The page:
Man, 2016. What a cruddy year. The entire year was colored by death, some quite personal and others merely sentimental. I lost an uncle in January–the first of that generation of my family to pass. Two days after we buried him, my mother died. I was there for the entire 24 hours she took to let go, and those images still haunt me. The other day I caught a glimpse of her ’80s face in my mind’s eye, so that’s progress. “Time heals the wounds that no one can see” sayeth St. Todd of Rundgren.
David Bowie died in January, too. While his passing had nowhere near the impact on me that losing my mother did, it impacted me nonetheless. As a grade schooler I picked Bowie as a favorite artist the way other kids picked favorite football teams, and like them I stuck with my choice. But unlike a Yankees fan, I know my team won’t be taking the field next year, and that’s a bit depressing.
A rash of events occurred in the spring that dried up my paid writing work, none of which I care to go into. This seemed like a blessing: Losing my mother left me questioning the point of writing disposable essays that were no more than “content,” anyway. I’m proud of the work that I did for hire, but it’s disposable. All of that death made wasting time on disposable work seem really foolish.
On April 4, 2016, I finished up the last story in the arc that I intended for Why It Matters —
the story that I began writing in November 2010. I wasn’t ready to wrap it up, but that particular narrative was beginning to cause friction with some friends, and I simply didn’t have the energy to fight about it.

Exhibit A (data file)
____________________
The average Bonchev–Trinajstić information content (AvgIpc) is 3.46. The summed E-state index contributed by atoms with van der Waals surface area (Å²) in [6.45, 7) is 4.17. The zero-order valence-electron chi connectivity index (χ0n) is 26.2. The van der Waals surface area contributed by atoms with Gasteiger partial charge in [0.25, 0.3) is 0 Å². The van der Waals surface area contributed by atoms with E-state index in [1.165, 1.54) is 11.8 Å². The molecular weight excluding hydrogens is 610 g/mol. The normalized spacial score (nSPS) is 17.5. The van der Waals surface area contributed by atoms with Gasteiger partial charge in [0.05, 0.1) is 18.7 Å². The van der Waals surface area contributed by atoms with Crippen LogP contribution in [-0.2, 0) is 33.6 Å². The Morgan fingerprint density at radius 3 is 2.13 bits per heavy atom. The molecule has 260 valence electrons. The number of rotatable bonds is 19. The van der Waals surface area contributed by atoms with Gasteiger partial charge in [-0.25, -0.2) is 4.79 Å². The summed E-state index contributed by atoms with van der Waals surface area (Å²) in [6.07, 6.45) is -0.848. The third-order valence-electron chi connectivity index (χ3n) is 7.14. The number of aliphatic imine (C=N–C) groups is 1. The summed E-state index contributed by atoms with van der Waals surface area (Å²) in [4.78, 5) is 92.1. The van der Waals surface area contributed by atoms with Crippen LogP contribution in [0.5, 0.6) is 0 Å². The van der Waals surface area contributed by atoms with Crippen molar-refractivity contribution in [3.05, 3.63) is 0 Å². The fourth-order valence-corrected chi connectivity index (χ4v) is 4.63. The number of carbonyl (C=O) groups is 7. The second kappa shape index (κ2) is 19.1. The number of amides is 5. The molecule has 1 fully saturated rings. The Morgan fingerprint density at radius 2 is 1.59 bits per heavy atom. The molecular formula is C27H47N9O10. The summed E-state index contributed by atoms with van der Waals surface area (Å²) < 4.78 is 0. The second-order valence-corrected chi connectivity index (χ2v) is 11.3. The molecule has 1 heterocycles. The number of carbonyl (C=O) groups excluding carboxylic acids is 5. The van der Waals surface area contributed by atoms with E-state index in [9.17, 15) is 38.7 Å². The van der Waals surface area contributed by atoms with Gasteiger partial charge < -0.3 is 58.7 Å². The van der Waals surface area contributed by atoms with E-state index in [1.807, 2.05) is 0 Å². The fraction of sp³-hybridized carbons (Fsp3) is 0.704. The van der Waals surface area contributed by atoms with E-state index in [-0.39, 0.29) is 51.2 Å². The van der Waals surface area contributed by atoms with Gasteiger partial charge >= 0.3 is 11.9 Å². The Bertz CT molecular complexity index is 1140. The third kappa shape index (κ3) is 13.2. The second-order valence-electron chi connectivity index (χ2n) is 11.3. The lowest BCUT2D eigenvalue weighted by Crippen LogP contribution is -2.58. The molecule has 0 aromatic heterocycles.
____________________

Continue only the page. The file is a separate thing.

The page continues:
My original intention for the 251 numbered creative non-fiction pieces that comprise the original Why It Matters was to treat them as rough drafts that I’d later polish into a book. I reread a few of them recently, and I don’t know what the hell I was thinking. I don’t know what you were thinking, either, hanging in there for five and a half years while I plodded through that nonsense.
Without paying clients or the WIM project, I scrambled for things to do. I wrote a couple of short stories, which was fun. Flipping the script on the Harambe story felt artistically successful, but I didn’t bother to shop it around. The same held true for my fictionalized presidential race. A few other pieces of short fiction never made it past the rough draft stage, but I still have them. Perhaps when my mind clears up I’ll finish them.
I submitted 15 or so pieces to literary magazines. All but one were rejected. Two anthologies that I was supposed to appear in haven’t materialized. Even a piece that I was working on gratis for a friend was turned down before I even got to a solid rough draft.
It’s as if I’ve forgotten how to write–how to tell a story. I haven’t been in a rut this deep and long since I started WIM six years ago. With all of the mortality crashing down around me it’s no wonder, but that doesn’t change the fact that running on empty for nearly a year has left me drained and frustrated. Whether my mojo will come back isn’t really the question. The question is whether I will have given up before then.
So that’s the year in WIM. Thanks to all of you who have hung in there. Regardless of whether you’ve ever made your presence known, you’re still very important to me and I truly appreciate you dropping in and spending a little time with me each week.